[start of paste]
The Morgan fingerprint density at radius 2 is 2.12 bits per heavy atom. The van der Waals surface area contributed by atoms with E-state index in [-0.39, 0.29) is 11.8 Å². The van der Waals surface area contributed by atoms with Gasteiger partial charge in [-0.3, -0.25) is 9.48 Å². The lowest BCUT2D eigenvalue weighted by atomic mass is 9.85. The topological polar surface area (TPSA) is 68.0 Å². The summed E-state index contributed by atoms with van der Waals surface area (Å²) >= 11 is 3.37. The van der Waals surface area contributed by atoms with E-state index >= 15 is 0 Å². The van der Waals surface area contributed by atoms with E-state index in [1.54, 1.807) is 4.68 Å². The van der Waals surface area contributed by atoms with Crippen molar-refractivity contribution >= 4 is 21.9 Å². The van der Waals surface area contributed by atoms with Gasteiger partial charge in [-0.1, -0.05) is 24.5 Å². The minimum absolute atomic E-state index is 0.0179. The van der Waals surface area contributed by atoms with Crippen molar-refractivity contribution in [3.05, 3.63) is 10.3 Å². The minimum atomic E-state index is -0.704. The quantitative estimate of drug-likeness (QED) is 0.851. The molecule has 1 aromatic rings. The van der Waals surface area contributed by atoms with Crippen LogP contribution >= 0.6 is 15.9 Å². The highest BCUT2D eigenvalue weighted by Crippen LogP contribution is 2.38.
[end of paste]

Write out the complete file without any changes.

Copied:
The Morgan fingerprint density at radius 2 is 2.12 bits per heavy atom. The van der Waals surface area contributed by atoms with E-state index in [-0.39, 0.29) is 11.8 Å². The van der Waals surface area contributed by atoms with Gasteiger partial charge in [-0.3, -0.25) is 9.48 Å². The lowest BCUT2D eigenvalue weighted by atomic mass is 9.85. The topological polar surface area (TPSA) is 68.0 Å². The summed E-state index contributed by atoms with van der Waals surface area (Å²) >= 11 is 3.37. The van der Waals surface area contributed by atoms with E-state index >= 15 is 0 Å². The van der Waals surface area contributed by atoms with E-state index in [1.54, 1.807) is 4.68 Å². The van der Waals surface area contributed by atoms with Crippen molar-refractivity contribution >= 4 is 21.9 Å². The van der Waals surface area contributed by atoms with Gasteiger partial charge in [-0.1, -0.05) is 24.5 Å². The minimum absolute atomic E-state index is 0.0179. The van der Waals surface area contributed by atoms with Crippen molar-refractivity contribution in [3.05, 3.63) is 10.3 Å². The minimum atomic E-state index is -0.704. The quantitative estimate of drug-likeness (QED) is 0.851. The molecule has 1 aromatic rings. The van der Waals surface area contributed by atoms with Crippen LogP contribution >= 0.6 is 15.9 Å². The highest BCUT2D eigenvalue weighted by Crippen LogP contribution is 2.38.